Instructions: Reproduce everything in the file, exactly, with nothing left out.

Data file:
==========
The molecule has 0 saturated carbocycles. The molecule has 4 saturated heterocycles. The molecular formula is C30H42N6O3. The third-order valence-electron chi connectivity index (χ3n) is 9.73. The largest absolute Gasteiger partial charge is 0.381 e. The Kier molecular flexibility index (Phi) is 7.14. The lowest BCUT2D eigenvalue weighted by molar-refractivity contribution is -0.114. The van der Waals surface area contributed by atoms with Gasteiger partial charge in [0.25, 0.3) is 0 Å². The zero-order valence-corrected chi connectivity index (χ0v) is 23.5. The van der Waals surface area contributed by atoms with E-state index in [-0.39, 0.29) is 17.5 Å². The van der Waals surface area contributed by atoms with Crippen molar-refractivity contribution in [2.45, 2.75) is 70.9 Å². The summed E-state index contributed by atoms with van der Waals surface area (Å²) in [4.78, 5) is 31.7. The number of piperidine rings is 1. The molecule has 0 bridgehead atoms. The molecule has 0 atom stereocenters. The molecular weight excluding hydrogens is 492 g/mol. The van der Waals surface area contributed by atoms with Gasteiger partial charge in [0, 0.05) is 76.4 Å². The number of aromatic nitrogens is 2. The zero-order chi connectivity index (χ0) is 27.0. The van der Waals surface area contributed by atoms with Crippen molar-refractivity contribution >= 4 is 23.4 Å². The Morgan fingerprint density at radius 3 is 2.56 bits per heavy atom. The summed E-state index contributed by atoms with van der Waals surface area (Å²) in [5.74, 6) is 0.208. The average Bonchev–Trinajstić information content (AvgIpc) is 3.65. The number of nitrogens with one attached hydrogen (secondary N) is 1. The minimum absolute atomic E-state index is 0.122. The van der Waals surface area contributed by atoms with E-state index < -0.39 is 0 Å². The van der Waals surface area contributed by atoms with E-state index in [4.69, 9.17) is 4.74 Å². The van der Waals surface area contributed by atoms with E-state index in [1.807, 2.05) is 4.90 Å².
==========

The molecule has 0 saturated carbocycles. The molecule has 4 saturated heterocycles. The molecular formula is C30H42N6O3. The third-order valence-electron chi connectivity index (χ3n) is 9.73. The largest absolute Gasteiger partial charge is 0.381 e. The Kier molecular flexibility index (Phi) is 7.14. The lowest BCUT2D eigenvalue weighted by molar-refractivity contribution is -0.114. The van der Waals surface area contributed by atoms with Gasteiger partial charge in [0.25, 0.3) is 0 Å². The zero-order valence-corrected chi connectivity index (χ0v) is 23.5. The van der Waals surface area contributed by atoms with E-state index in [-0.39, 0.29) is 17.5 Å². The van der Waals surface area contributed by atoms with Crippen molar-refractivity contribution in [2.45, 2.75) is 70.9 Å². The summed E-state index contributed by atoms with van der Waals surface area (Å²) in [4.78, 5) is 31.7. The number of piperidine rings is 1. The molecule has 0 bridgehead atoms. The molecule has 0 atom stereocenters. The molecular weight excluding hydrogens is 492 g/mol. The van der Waals surface area contributed by atoms with Gasteiger partial charge in [0, 0.05) is 76.4 Å². The number of aromatic nitrogens is 2. The zero-order chi connectivity index (χ0) is 27.0. The van der Waals surface area contributed by atoms with Crippen molar-refractivity contribution >= 4 is 23.4 Å². The Morgan fingerprint density at radius 3 is 2.56 bits per heavy atom. The summed E-state index contributed by atoms with van der Waals surface area (Å²) in [5.74, 6) is 0.208. The average Bonchev–Trinajstić information content (AvgIpc) is 3.65. The number of nitrogens with one attached hydrogen (secondary N) is 1. The minimum absolute atomic E-state index is 0.122. The van der Waals surface area contributed by atoms with E-state index < -0.39 is 0 Å². The van der Waals surface area contributed by atoms with E-state index in [4.69, 9.17) is 4.74 Å². The van der Waals surface area contributed by atoms with E-state index in [1.807, 2.05) is 4.90 Å².